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In the sign of human rights: Paulskirche glows blue

08.12.2017 | 15:20 Clock | Citywhispers
In the sign of human rights: Paulskirche glows blue

(kus) "All human beings are born free and equal in dignity and rights. They are endowed with reason and conscience and ought to treat one another in a spirit of brotherhood."

December 10 marks the anniversary of the adoption of the UN Declaration of Human Rights, Article 1 of which is quoted here - it was adopted in 1948. On various continents, outstanding, internationally renowned buildings shine in blue, the colour of the United Nations, to mark this anniversary. Frankfurt's Paulskirche - the only building in Germany - is also setting an example for human rights, humanity, peace and solidarity. And shines together with the Empire State Building in New York, the CN Tower in Toronto, Taipei 101 in Taipei, the Opera House in Sydney and many more.

"On December 10, organizations around the world commemorate the Universal Declaration of Human Rights - we want to be there, too," says Ulrike Klinke-Kobale of the Human Rights Watch Committee Frankfurt, which initiated the light spectacle. "And what better building to do it in than our Paulskirche?" The idea came about six weeks ago. Klinke-Kobale quickly found partners to make it a reality. She was also able to quickly convince Lord Mayor Peter Feldmann to let Paulskirche shine.

"Our Paulskirche is the symbol of democracy in Germany. It makes me proud that it is the only building in Germany to be bathed in blue on Human Rights Day to remind us of 10 December 1948 and of what is no less important today: human rights, which are the basis for peaceful coexistence. They apply to all people and yet are ignored in many places. We should be aware of this - on Human Rights Day and on every other day," says Lord Mayor Peter Feldmann. "I thank the Frankfurt Committee of Human Rights Watch and all supporters for this great action."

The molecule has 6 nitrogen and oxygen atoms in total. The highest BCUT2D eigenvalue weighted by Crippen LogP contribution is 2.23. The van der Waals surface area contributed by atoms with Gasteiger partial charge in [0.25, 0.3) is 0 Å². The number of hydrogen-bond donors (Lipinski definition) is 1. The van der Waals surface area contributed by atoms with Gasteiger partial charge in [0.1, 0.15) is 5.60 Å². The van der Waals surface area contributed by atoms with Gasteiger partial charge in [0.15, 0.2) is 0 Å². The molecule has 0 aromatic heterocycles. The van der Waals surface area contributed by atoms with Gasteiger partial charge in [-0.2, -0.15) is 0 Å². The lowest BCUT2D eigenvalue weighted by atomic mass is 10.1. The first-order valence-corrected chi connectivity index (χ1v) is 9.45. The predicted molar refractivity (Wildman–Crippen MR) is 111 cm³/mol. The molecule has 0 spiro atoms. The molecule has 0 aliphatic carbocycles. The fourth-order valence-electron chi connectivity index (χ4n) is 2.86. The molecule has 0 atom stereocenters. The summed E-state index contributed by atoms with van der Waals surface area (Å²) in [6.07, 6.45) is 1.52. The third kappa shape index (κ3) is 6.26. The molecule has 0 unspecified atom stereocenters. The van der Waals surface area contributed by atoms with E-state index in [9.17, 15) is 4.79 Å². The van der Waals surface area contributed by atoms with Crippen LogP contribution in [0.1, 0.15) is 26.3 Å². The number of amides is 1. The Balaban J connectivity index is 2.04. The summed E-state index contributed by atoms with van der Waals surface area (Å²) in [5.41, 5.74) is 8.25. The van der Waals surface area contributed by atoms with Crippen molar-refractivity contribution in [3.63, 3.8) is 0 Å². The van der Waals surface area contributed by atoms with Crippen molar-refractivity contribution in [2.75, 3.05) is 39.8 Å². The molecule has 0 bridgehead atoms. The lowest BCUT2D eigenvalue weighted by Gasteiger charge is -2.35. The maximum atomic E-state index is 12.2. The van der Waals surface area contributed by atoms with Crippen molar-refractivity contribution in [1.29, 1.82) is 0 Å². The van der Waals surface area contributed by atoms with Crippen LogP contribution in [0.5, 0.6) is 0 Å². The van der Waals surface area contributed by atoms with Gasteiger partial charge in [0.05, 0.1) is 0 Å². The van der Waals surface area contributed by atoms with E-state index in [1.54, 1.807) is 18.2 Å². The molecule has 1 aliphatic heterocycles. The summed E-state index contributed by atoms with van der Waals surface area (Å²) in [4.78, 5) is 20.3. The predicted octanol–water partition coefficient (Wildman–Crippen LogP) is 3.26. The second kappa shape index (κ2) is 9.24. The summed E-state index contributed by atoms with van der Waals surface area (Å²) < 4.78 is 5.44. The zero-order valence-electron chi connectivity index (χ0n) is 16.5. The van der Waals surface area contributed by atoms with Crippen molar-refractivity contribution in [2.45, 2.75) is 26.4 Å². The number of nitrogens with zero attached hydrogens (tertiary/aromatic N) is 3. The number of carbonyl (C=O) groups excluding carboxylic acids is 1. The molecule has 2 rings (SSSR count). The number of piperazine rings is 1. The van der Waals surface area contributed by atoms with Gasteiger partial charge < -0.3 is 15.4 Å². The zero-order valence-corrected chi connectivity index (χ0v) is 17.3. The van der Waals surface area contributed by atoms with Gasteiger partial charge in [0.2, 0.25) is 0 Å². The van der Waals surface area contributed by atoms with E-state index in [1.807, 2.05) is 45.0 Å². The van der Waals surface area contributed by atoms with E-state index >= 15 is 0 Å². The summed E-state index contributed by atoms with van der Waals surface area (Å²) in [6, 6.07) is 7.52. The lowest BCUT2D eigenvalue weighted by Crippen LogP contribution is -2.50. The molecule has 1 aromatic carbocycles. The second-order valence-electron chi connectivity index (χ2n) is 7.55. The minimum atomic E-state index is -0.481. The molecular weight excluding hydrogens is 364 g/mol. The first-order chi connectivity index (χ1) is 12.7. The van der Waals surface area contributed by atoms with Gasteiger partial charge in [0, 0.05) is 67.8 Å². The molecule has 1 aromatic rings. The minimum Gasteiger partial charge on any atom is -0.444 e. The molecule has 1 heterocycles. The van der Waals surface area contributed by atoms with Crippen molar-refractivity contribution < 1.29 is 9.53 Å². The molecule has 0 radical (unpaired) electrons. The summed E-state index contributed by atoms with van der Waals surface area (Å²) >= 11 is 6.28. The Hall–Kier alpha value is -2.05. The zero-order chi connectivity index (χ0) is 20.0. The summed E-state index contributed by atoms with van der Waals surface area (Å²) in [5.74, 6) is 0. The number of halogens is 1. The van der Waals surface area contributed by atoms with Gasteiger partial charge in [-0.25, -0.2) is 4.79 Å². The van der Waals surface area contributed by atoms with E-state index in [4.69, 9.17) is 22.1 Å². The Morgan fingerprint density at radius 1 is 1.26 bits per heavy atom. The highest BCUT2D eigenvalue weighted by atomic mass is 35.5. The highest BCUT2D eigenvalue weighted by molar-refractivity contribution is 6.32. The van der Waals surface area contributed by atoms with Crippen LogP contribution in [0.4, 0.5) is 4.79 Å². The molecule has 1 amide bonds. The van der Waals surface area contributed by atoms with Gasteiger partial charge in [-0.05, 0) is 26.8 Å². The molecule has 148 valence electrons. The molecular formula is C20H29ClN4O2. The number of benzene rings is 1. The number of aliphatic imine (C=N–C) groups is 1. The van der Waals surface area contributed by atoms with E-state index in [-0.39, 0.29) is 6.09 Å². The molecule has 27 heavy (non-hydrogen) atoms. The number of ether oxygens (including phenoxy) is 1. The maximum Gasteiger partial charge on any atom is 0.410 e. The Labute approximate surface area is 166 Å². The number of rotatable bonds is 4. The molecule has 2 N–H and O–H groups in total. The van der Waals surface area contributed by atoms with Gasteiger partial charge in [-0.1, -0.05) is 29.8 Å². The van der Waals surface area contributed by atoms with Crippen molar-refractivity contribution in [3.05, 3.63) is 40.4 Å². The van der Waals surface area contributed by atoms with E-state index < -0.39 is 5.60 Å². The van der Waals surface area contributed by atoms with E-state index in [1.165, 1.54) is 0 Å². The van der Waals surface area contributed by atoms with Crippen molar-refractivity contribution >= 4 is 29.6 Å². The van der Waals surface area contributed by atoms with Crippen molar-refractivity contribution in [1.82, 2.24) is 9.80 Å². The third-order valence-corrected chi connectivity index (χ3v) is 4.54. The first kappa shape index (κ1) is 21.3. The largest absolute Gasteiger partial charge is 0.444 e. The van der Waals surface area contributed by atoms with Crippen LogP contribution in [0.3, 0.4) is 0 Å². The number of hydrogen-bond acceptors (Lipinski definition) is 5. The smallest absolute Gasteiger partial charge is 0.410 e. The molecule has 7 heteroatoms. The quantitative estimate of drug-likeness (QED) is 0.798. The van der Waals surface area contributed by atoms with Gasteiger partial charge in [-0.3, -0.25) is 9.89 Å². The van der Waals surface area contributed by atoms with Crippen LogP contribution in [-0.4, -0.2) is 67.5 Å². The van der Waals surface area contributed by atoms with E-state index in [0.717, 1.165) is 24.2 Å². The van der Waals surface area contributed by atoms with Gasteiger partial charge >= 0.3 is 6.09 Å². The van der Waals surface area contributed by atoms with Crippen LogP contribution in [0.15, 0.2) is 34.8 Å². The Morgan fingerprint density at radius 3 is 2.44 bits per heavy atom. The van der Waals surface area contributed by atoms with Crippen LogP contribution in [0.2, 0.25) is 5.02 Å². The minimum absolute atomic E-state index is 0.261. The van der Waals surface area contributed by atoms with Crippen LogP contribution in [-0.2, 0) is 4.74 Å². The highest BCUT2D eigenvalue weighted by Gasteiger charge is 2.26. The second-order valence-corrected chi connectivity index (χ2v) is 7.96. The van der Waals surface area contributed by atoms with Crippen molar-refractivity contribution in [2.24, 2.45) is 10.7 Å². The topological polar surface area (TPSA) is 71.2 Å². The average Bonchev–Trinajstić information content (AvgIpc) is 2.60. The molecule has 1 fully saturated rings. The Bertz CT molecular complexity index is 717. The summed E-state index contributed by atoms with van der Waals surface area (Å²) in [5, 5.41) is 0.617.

The event technicians of Art Evolution Service (AES) illuminate the Paulskirche on December 10 with 220 battery-powered pig lights. Which is no easy feat, as Benny Coppik of AES explains: the red sandstone from which the landmark is built absorbs the blue light. For the lighting professionals, this means turning up the lights and adding a lot of color. "We set up a ring of lights around St. Paul's Church in the morning, even before the Christmas market opens. We position some of them in the Römer, others on Berliner Straße. As dusk falls, they start to shine - more and more, so the blue becomes more and more intense." MBF-Filmtechnik, the company Polyma and Wisag also support the action

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